For generations Cadillac
has been synonymous with large, American luxury sedans. But in 2012 the unthinkable happened: Cadillac failed to field a single full-sized car. Cadillac's mid-sized CTS lineup had taken center stage, with bigger models like the STS (formerly Seville) and DTS (formerly DeVille) falling by the wayside. 2011 was the last year for the DTS.
In 2012, you could buy a CTS in the form of a station wagon
or a pickup version
of Cadillac's popular Escalade SUV, but not a single yacht-like Caddy sedan was to be found. Perhaps by design, as the iconic brand sought to redefine its full-size offering in a luxury era dominated by sleek and sporty cars packed with technology from German manufacturers like Audi
After a year respite, Cadillac launched the all-new XTS sedan for 2013, which they boast is "the most technologically advanced production car in the brand's history."
The centerpiece of Cadillac's technological overhaul is their CUE infotainment system. TRANSLOGIC first tested a CUE prototype in 2011
and a full production version in Cadillac's ATS. We give Cadillac credit for boldly replacing all dashboard buttons with a high-gloss, touch-sensitive surface. That said, we found the system wanting.
It may be tempting to compare CUE's large capacitive touchscreen to an Apple iPad, but the system falls short of achieving the iPad's lightning-fast responsiveness, which is precisely what undermines some of its coolest features.
For instance, CUE's touch-sensitive surface employs haptic feedback--essentially a small vibration at your fingertip--to let you know when an input has been received. It's a novel feature, but the slight lag is just enough to degrade an otherwise elegant solution. Similarly, swiping your finger across the touchscreen allows the user to toggle through various screens, much like browsing through a photo album on an iPad; however, the delayed response is the difference between feeling like you're actually moving the screen with your finger, as opposed to just providing an input.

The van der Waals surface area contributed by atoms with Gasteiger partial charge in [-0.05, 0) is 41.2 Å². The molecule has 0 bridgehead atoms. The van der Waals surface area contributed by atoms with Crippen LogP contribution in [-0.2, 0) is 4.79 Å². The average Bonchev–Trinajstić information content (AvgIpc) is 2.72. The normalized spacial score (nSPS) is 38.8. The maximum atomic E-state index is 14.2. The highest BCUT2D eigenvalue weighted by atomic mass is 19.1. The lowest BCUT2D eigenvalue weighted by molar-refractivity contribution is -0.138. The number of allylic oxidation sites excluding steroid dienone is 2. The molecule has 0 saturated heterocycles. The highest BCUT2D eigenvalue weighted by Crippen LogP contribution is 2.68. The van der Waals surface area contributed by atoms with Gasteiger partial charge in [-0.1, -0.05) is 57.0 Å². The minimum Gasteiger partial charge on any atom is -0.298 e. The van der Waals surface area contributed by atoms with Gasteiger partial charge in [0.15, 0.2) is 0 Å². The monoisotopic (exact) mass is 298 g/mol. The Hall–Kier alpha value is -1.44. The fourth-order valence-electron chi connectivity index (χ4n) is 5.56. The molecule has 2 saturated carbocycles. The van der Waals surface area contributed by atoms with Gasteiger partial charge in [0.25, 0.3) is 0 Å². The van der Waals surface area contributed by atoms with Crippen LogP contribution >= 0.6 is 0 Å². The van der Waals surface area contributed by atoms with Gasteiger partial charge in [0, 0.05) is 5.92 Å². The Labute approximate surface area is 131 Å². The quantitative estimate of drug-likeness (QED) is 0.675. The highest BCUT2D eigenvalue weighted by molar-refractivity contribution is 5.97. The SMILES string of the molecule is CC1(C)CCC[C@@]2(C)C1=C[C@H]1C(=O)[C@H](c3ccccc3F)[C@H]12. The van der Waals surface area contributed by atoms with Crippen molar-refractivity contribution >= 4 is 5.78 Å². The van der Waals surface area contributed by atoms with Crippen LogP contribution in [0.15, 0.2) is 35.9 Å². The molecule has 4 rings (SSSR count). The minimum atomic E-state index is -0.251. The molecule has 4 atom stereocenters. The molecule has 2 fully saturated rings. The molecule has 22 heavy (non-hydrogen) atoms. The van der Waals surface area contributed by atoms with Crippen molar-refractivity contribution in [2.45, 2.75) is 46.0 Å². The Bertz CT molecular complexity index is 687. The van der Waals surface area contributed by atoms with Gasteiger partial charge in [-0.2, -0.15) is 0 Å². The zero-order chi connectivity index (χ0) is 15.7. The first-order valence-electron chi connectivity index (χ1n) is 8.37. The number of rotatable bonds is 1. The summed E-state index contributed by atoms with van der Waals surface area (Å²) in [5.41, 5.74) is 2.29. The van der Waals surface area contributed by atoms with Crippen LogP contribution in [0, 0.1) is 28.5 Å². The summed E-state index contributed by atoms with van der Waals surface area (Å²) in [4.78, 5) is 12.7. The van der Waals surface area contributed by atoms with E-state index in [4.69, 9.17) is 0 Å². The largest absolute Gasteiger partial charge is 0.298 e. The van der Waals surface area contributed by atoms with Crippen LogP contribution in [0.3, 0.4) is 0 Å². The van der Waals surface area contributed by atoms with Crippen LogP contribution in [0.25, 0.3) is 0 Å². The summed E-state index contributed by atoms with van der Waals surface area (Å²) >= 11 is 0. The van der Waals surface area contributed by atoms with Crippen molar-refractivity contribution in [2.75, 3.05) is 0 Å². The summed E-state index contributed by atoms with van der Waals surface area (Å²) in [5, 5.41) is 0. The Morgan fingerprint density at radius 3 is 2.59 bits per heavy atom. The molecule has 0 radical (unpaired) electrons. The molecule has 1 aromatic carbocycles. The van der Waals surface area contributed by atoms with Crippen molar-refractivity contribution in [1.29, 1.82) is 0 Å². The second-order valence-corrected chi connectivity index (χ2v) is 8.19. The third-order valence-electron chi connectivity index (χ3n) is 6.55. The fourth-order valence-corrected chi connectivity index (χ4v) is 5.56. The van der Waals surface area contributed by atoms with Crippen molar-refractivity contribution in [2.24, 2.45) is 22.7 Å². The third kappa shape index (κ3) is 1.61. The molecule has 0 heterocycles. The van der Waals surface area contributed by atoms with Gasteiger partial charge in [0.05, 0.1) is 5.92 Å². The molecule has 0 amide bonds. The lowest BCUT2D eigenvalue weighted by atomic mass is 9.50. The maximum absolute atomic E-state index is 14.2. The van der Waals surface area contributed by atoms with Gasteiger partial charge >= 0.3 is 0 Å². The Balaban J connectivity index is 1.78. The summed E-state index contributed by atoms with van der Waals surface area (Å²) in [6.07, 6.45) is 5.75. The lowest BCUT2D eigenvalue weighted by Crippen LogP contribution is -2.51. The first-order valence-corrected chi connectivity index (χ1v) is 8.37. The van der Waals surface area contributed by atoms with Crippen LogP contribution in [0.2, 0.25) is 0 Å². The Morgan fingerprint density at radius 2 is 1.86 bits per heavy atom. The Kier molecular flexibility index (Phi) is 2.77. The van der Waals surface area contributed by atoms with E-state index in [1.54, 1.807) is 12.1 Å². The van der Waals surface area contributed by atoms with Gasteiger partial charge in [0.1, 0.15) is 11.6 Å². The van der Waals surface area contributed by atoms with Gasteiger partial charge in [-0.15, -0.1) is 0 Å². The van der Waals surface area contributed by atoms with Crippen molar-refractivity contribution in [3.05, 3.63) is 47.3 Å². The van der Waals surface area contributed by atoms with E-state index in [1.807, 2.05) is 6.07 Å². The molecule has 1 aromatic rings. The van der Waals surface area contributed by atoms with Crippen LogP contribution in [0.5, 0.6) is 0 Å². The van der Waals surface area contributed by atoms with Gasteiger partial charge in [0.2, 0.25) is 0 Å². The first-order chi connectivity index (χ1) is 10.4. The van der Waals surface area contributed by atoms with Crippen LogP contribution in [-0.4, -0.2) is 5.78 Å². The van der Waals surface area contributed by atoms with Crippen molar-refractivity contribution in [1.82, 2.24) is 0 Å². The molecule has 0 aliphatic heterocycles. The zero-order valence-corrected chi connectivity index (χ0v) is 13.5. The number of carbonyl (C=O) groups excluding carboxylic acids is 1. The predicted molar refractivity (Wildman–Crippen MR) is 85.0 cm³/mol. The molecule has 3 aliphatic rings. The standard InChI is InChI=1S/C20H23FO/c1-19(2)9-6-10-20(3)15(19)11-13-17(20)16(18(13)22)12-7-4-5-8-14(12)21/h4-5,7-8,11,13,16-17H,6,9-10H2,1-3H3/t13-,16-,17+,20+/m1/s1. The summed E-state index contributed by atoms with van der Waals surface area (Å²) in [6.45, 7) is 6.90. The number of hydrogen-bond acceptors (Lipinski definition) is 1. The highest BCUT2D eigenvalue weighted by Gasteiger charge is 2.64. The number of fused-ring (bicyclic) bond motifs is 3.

Cadillac has already improved
the response time since launching the system, and plans to continually upgrade the technology.
The button-free system can also present some way-finding issues for the driver. Without the familiar feel of a button or dial, it's hard to always know what you're pressing without taking your eyes off of the road. Running your hand over the dashboard as you search for the right command will inevitably lead to a few inadvertent inputs.
Still, we feel that touch and gesture controls are the wave of the future and commend Cadillac for being out front. Once the execution catches up with the idea, CUE will go some way to changing perceptions of Cadillac.
Safety Alert Seat
Another example of haptic feedback in the XTS is Cadillac's Safety Alert Seat. If you start to drift out of your lane or come dangerously close to another car or object, the seat provides what Cadillac rep Shad Balch aptly describes as a "butt buzz." The first time we experienced the Safety Alert Seat (in a Cadillac ATS), we actually mistook the sensation for a cellphone set to vibrate. It's hard to get used to, but that's precisely the point.
In our experience, however, we found the Safety Alert Seat to be more distracting than helpful. The last thing you need when trying to parallel park a large sedan on a busy street is for your seat to start buzzing all of a sudden. But, if the system had helped us avoid an accident--as it is certainly could--we might be singing a different tune.
Adaptive Cruise Control
Although not unique to Cadillac (or the XTS), we couldn't get enough of the adaptive cruise control system on the Cadillacs we've recently tested. This feature removes the biggest frustration associated with cruise control: constantly resetting your speed due to varying traffic conditions. 3 driver-selectable following distances allow you to truly "set it and forget it." The feature wasn't something we thought we needed, but once you start using it, it becomes indispensable--especially on longer trips. And isn't that exactly what a luxury feature is all about?
For 2014, Cadillac introduces a Vsport package to the XTS lineup, which mates a twin-turbocharger to the XTS's 3.6 liter V6, raising engine output from 305 horsepower to 410. The 2014 version also adds automatic park assist.
We look forward to seeing how Cadillac continues to evolve, especially with the opportunity to improve on a groundbreaking system like CUE and hi-tech forthcoming models like the Volt-based Cadillac ELR
extended-range electric, due in early 2014.